I could go on because almost all of them are like this. But this isn’t unique to Disney. When I was helping with the church youth musicals, we ran up against this in trying to find a show. The audience for musical theater is predominantly female. Most of the people interested in participating in musical theater are female. And yet most of the roles in most shows are male. I suppose they don’t have a hard time casting male roles for pro productions in New York (though I’d bet they have a smaller pool to choose from than they do for female roles), but for amateur productions, especially those for teens, it’s nearly impossible to fill all the male roles while there are dozens of girls trying out for each female part. For our musicals, they ended up gender flipping every role that didn’t absolutely have to be male and bringing in adult men to fill some of the male roles, so that they only needed maybe three or four teen guys, and even then there might be two who were actual theater kids (often the ones from the performing arts high school in another city who couldn’t get lead roles in school productions and wanted to beef up their resumes) and a couple who could manage to walk on stage and say a line or two. Meanwhile, the chorus would be packed with girls who had voice and dance training (in these shows, everyone who tried out got some kind of role). The lead female actress would be Broadway-caliber. About the only “girly” show that actually has mostly female roles is the Broadway version of Cinderella.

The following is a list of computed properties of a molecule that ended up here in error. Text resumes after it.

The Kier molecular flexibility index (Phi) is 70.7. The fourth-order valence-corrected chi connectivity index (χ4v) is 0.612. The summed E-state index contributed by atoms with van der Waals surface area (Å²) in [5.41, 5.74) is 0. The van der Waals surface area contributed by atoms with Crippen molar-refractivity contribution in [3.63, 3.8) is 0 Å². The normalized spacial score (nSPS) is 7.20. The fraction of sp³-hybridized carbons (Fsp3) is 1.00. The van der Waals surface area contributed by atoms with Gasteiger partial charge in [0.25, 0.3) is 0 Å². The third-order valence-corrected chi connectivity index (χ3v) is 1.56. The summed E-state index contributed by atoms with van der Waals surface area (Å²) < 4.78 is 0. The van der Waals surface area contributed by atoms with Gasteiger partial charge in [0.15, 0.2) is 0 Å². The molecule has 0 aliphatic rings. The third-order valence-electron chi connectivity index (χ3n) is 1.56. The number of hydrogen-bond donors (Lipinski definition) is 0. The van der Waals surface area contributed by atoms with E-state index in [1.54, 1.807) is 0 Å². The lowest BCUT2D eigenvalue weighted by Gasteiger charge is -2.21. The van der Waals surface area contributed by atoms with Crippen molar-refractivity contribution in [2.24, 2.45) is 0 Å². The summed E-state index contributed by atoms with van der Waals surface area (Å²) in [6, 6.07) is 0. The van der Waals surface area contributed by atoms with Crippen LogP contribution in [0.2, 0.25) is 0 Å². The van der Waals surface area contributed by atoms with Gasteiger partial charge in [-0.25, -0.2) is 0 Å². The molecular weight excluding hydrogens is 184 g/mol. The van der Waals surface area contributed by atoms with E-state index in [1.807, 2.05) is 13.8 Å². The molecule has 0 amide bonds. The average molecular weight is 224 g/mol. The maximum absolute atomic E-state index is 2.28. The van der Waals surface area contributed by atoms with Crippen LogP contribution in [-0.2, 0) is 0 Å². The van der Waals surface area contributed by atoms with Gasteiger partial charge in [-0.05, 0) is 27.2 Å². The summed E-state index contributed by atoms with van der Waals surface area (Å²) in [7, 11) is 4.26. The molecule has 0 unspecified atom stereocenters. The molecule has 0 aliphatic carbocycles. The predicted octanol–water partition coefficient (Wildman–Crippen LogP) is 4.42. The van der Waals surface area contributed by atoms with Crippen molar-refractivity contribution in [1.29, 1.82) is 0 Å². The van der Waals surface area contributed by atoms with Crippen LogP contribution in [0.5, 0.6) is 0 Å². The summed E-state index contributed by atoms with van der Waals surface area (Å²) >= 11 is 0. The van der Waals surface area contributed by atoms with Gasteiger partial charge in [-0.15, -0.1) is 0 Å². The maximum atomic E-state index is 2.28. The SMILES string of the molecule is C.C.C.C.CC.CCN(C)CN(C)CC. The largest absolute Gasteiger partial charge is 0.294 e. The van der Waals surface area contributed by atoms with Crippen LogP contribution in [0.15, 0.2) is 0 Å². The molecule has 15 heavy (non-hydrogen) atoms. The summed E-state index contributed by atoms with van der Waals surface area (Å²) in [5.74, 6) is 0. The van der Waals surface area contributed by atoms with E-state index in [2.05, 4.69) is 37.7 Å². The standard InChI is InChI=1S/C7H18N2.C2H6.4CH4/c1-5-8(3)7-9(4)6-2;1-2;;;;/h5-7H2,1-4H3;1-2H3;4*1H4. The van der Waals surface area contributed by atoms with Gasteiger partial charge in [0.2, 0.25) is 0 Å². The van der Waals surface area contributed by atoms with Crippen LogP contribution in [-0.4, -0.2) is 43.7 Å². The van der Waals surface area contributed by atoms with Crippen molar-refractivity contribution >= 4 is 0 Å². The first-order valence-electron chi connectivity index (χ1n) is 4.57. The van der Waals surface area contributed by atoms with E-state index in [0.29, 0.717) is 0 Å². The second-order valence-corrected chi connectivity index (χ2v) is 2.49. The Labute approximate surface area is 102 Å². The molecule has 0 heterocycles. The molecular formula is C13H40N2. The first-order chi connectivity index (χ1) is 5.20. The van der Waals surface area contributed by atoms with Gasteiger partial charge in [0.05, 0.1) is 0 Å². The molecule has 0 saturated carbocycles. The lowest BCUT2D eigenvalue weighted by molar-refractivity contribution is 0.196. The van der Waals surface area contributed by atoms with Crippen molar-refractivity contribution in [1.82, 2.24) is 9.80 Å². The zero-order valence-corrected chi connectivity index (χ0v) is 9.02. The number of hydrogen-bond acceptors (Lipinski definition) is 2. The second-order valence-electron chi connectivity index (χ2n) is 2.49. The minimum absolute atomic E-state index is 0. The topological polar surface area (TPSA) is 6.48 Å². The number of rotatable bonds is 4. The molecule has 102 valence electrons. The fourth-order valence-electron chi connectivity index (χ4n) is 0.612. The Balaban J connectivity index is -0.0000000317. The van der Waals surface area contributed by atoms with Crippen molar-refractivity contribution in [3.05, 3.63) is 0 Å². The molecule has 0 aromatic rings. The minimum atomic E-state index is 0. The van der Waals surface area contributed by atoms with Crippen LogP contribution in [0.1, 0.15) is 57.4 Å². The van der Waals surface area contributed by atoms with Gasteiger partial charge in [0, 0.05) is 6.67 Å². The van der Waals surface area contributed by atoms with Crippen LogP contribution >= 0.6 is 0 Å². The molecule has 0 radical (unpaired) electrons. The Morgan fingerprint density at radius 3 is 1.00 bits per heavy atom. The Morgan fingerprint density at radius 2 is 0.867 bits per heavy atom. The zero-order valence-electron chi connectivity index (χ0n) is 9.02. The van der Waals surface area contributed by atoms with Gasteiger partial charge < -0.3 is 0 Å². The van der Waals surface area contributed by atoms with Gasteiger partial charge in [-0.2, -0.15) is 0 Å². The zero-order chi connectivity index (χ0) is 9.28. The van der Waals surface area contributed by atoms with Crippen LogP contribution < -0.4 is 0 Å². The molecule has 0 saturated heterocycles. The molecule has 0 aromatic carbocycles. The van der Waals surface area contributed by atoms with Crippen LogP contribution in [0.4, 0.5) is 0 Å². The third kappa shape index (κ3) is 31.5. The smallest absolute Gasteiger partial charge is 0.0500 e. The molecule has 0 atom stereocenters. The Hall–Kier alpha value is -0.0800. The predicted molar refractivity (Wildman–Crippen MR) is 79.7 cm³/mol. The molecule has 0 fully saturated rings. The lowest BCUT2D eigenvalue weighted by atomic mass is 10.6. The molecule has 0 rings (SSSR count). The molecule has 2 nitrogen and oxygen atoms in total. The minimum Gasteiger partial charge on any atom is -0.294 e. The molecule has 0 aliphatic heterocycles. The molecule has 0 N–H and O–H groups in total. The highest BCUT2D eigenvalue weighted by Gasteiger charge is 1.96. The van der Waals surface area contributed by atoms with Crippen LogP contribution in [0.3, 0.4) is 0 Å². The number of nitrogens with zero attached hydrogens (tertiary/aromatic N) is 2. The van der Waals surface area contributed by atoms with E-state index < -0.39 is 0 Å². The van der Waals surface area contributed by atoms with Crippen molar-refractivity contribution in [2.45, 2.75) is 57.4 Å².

Or look at the Star Wars saga (other than the TV series, which are a lot more balanced). Even when the main character is female, they keep the girl and two guys combination for the main trio. Rogue One had a female lead, but only two women with speaking parts.

I guess I can partially thank this tendency for my writing career because the fact that just about every work of popular culture when I was a kid, aside from Charlie’s Angels, had only one female character meant that I had to make up my own characters to play when we were playing whatever TV show or movie as we ran around the neighborhood. I had to make up another nurse or doctor when we played M*A*S*H, another Enterprise crew member when we played Star Trek, a female cop when we played CHiPS, a female X-wing pilot when we played Star Wars, etc., if I didn’t win the argument about who got to play the one female character in the show or movie.

By the way, the post title is a reference to a Beach Boys song later also recorded by the Captain & Tennille (which is how I know it), though I think it was more about the live-action movies Disney did in the 50s and their TV shows (like the Mickey Mouse Club) than about the animated princesses.

2 Responses to “Disney Girls”

  1. Debra

    As the short haired girl who could jump, I ended up playing a lot of boys in dance class, and school plays

    • Shanna Swendson

      I somehow avoided having to play boys, in spite of having short hair and being tall for my age as a kid (I abruptly stopped growing and ended up being short). I think it may have been that for school plays, I had some dance training, and so I usually got picked for things that involved dance, which they planned for just girls. Except for the year I had to play a popcorn ball in “Christmas at the Circus.” I guess that was gender-neutral.